Japanese Grand Prix 2015: Winners and Losers from Suzuka Race
The odds were against Hamilton after his Mercedes team-mate, Nico Rosberg, claimed pole position on Saturday, but a strong start allowed Hamilton to snatch the lead and control the race to match three-time world champion Ayrton Senna's tally of 41 victories.
Despite starting from pole, Rosberg was quickly forced into damage-limitation mode at Suzuka after falling to fourth. But while he recovered to finish second, securing his team's eighth one-two finish of the year, he now trails Hamilton by 48 points in the drivers' championship with five races remaining.
With a look at one of Red Bull's darkest days and Fernando Alonso's decision to finally take a stand against McLaren-Honda, here are the winners and losers from Japan.
Winner: Lewis Hamilton
After qualifying, both Mercedes drivers told Sky Sports how they would be unable to use the undercut technique—whereby drivers make an early pit stop, using the benefit of fresh tyres to pass the car ahead—at Suzuka.
On a narrow circuit, and without the variables—rain, safety cars, pit-stop and driving errors—coming into play, that meant any overtaking manoeuvre between Lewis Hamilton and Nico Rosberg had to be completed in the old-fashioned way: on the track.
It was fascinating, therefore, to observe how Hamilton, the racer's racer, lined up Rosberg for the inevitable move, which effectively began before the grand prix got underway.
As the field exited the final chicane on the formation lap, Hamilton slowed his pace substantially, backing the pack up and allowing his team-mate—presumably unaware of what was happening behind—to sit alone on his grid slot, losing tyre temperature with each passing second.
Since the revised race-start procedure was introduced at the Belgian GP, placing a greater emphasis on a driver's skill and judgement, the difference between the Mercedes drivers has been increasingly vivid, with Rosberg making poor getaways ever since.
And it was again the case at Suzuka as Hamilton almost immediately drew alongside his team-mate.
Despite Rosberg's attempt to intimidate him, Hamilton's position on the inside line meant he was bound to emerge in the lead after Turns 1 and 2, where the cars are funneled and made to run in single file.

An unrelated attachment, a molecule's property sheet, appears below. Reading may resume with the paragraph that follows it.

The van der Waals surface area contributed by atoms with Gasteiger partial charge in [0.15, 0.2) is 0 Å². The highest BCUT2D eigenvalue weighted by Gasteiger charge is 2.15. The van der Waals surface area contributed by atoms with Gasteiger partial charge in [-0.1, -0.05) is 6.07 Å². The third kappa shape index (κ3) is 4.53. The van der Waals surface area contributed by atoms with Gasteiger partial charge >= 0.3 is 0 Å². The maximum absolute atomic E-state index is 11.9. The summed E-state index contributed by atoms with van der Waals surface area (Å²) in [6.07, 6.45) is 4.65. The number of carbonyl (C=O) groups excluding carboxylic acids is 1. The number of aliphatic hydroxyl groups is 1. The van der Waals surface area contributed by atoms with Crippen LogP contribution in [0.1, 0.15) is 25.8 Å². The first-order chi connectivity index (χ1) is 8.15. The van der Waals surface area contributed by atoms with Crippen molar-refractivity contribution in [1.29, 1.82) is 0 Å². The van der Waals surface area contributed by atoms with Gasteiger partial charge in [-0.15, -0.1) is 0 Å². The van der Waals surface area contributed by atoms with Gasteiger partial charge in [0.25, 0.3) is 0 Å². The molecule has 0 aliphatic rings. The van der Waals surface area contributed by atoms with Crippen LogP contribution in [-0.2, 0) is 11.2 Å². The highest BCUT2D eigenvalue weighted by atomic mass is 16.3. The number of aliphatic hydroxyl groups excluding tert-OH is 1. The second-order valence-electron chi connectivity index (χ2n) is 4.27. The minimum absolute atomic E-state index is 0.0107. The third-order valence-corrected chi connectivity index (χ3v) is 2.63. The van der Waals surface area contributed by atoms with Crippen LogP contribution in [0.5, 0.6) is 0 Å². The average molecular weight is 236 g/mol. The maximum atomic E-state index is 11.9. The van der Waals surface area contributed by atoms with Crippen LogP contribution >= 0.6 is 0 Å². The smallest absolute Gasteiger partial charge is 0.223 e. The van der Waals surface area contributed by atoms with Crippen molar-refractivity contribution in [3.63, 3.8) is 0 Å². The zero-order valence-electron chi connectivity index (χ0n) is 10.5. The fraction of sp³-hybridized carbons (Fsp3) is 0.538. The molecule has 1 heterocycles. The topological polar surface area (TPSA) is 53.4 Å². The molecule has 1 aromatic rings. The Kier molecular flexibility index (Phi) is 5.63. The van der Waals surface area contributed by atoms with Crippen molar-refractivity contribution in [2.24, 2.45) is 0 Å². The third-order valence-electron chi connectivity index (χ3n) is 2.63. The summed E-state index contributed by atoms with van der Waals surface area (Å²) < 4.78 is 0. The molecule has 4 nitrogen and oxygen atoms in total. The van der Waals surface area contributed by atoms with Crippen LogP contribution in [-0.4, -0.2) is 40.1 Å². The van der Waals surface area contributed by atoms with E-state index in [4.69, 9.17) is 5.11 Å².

The British driver's decision to simply run Rosberg out of road created a two-car buffer between the Silver Arrows, allowing Hamilton to disappear into the distance and secure his 41st career victory.
It was the perfect example of a driver identifying an opportunity and executing it to perfection, and while there were complaints that Hamilton's car was starved of television coverage over the course of the 53 laps, we simply didn't need to see him.
The race was won within the first two corners.
Loser: Nico Rosberg
Nico Rosberg had appeared to be enjoying one of his better weekends of 2015 at Suzuka, matching Hamilton for pace in the early stages of the weekend and claiming only his second pole position of the year on Saturday.
Finally with the privilege of being able to control a grand prix, this was the chance for him to erode a chunk of his team-mate's 41-point advantage and perform rehabilitation therapy on his own championship chances.
Yet as has been the case all season long, Rosberg—suffering from a headache, as noted by Ted Kravitz during Sky Sports' coverage of the grand prix—was out-thought and out-muscled by Hamilton in racing conditions.
As he was eased on to the grass by Hamilton at Turn 2, losing further positions to Sebastian Vettel and Valtteri Bottas, Rosberg's best chance of victory since June suddenly became yet another day of recovery, yet another afternoon to settle for second.
Unable to undercut Bottas at the first round of pit stops, his forceful pass on the Williams at the final chicane on Lap 17 was the latest example of the aggression and decisiveness Rosberg will happily employ against those who stand between him and Hamilton—but never in direct battle with Hamilton himself.
Mercedes' return to form meant passing Vettel was almost a formality and the undercut allowed him to overtake the Ferrari on Lap 31. Yet the very fact Rosberg couldn't pull away from his compatriot over the remaining 22 laps—per the official F1 website, the pair finished just 1.886 seconds apart—showed just how poor his performance was.
On a day when Rosberg, as he told the post-race FIA press conference, "had to win," his machinery and the pit wall once again had to rescue him from another inadequate result.